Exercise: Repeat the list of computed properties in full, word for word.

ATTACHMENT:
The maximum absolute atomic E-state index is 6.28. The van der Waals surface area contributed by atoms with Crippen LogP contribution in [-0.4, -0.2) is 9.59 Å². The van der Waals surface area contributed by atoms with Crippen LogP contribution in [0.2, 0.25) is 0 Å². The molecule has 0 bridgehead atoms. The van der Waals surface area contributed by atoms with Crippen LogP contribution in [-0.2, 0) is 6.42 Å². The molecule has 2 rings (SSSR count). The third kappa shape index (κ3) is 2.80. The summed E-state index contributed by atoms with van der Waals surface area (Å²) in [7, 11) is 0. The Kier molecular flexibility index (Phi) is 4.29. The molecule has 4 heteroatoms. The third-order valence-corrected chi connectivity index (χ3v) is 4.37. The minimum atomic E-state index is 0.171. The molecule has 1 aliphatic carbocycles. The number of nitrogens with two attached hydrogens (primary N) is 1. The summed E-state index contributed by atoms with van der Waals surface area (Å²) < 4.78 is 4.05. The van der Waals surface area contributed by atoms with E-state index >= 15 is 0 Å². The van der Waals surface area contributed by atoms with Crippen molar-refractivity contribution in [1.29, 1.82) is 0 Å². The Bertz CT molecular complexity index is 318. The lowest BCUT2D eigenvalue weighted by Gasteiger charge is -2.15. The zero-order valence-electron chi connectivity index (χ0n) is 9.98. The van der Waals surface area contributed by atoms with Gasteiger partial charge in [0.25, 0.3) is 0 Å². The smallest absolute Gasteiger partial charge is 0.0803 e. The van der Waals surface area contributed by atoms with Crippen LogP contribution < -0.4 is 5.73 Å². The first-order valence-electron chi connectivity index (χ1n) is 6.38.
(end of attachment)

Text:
The maximum absolute atomic E-state index is 6.28. The van der Waals surface area contributed by atoms with Crippen LogP contribution in [-0.4, -0.2) is 9.59 Å². The van der Waals surface area contributed by atoms with Crippen LogP contribution in [0.2, 0.25) is 0 Å². The molecule has 0 bridgehead atoms. The van der Waals surface area contributed by atoms with Crippen LogP contribution in [-0.2, 0) is 6.42 Å². The molecule has 2 rings (SSSR count). The third kappa shape index (κ3) is 2.80. The summed E-state index contributed by atoms with van der Waals surface area (Å²) in [7, 11) is 0. The Kier molecular flexibility index (Phi) is 4.29. The molecule has 4 heteroatoms. The third-order valence-corrected chi connectivity index (χ3v) is 4.37. The minimum atomic E-state index is 0.171. The molecule has 1 aliphatic carbocycles. The number of nitrogens with two attached hydrogens (primary N) is 1. The summed E-state index contributed by atoms with van der Waals surface area (Å²) < 4.78 is 4.05. The van der Waals surface area contributed by atoms with E-state index >= 15 is 0 Å². The van der Waals surface area contributed by atoms with Crippen molar-refractivity contribution in [1.29, 1.82) is 0 Å². The Bertz CT molecular complexity index is 318. The lowest BCUT2D eigenvalue weighted by Gasteiger charge is -2.15. The zero-order valence-electron chi connectivity index (χ0n) is 9.98. The van der Waals surface area contributed by atoms with Gasteiger partial charge in [0.25, 0.3) is 0 Å². The smallest absolute Gasteiger partial charge is 0.0803 e. The van der Waals surface area contributed by atoms with Crippen LogP contribution < -0.4 is 5.73 Å². The first-order valence-electron chi connectivity index (χ1n) is 6.38.